If the attackers are using stolen certificates, then it should be relatively straightforward to solve the problem. Have the issuing authorities revoke the stolen certificates so that the servers will stop executing them after the next scheduled update. It will inconvenience the owners of the certificates, but people shouldn’t allow their certificates to be stolen.

    It beggars belief that, in 2013, a server operating system would default to allowing an unsigned binary to run as a daemon, or that an administrator of a web server would be stupid enough to disable signature verification. If these server operating systems and/or the configurations used on them are as laughably insecure as that, it’s tempting to say that the managers and administrators who chose to use these operating systems and configured them almost deserve to be attacked, so that maybe some sense will be knocked into their heads.

    When websites on compromised web servers are discovered, the fact that they were compromised should be widely publicised. This should include the source of the certificates (if they exist) or the fact that the servers were so insecure that they were running unsigned binaries as daemons. It’s essential to create a financial incentive for those responsible, so they either safeguard their certificates, reconfigure their servers or switch to alternative operating systems and web servers with more secure default configurations.
    • Are the malicious httpd binaries signed?

      Windmills do not work that way!
  • 'Sophisticated' backdoor malware opens up security blackhole in Apache web

    More reason not to use linux for anything. We were told it can't have malware and suddenly it does.
    • weird logic

      So by your logic, we should not be using Windows OS since it has the most viruses ???
      • You do have wierd logic

        There are some viruses for Microsoft Windows but at least they are willing to admit it. People know how to take clear steps to prevent it and can run antivirus software if needed for added protection. Linux doesn't offer any of that. With linux you are on your own to figure it out. No antivirus, no malware programs so your left with a false sense of being secure. Then things like this article happen. So by your logic we should not be using linux.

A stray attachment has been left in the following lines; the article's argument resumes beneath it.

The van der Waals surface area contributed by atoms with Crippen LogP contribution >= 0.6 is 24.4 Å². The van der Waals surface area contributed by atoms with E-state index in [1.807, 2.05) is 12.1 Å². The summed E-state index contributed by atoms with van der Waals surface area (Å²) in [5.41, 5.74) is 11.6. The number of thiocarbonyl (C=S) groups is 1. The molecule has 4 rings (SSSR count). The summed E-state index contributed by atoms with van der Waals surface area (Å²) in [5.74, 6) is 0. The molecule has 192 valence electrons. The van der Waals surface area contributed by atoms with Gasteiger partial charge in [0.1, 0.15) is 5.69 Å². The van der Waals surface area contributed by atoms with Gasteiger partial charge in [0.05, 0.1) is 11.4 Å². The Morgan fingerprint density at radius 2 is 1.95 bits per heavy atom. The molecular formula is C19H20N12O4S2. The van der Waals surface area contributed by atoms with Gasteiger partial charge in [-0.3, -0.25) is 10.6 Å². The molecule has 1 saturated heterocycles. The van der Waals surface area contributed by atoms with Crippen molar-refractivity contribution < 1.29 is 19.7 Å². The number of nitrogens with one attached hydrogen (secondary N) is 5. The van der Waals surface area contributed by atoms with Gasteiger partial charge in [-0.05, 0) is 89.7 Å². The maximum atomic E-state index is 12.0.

• I din suggest it

          Please read my post very carefully. I'm using your logic to say that if there vulnerabilies in the system then we should not use it as suggested by you which is silly

          Should we stop using windows because there are viruses? Ofcoz not. We should use anti virus and be vigilant

          Should we stop using apache just because there's this malware now? Ofcoz not. Once again use the method suggested by the 1st reader n be vigilant

          Purely based on your logic we should not be using any OS as any system has weaknesess
    • Mr. Davidson

      What I find interesting is that this malware is dubbed 'Linux/Cdorked.A' rather than 'Windows/Cdorked.A'.

      One would think that the miscreants would target WAMP server implementations such as Apache2Triad, WampServer, etc. (which run on Windows) before they would target LAMP servers (which run on Linux). Or is it that there are a lot more LAMP servers out there than there are WAMP servers? Are WAMP servers really safer to run than LAMP servers?

      Alternatively, why not simply target Microsoft's IIS?
      Rabid Howler Monkey
      • RHM

        Just shows how insecure linux has become with their false sense of security by claiming "linux can't get this". Its easier for these miscreants to go after a linux box which is insecure for the reason just stated than to try a Microsoft Windows box which they know is running all kinds of protection.
        • Re: all kinds of protection

          Do you honestly believe the same attack vector is not possible with Windows as the OS? The modified httpd binaries are not viruses. They are normal https binaries, that just have added functionality -- to redirect you to malicious code.
  • wow people still use apache? move to IIS already

    More secure and way more performant. It can serve the same number of users at the same sla on 2/3rds to 1/2 the physical boxes.
    Johnny Vegas
  • There you go! Apache is doomed!

    Given the logic about the imminent death of Android because of malware used by some of the other ZDNet writers - extending it to this story - Apache too is doomed!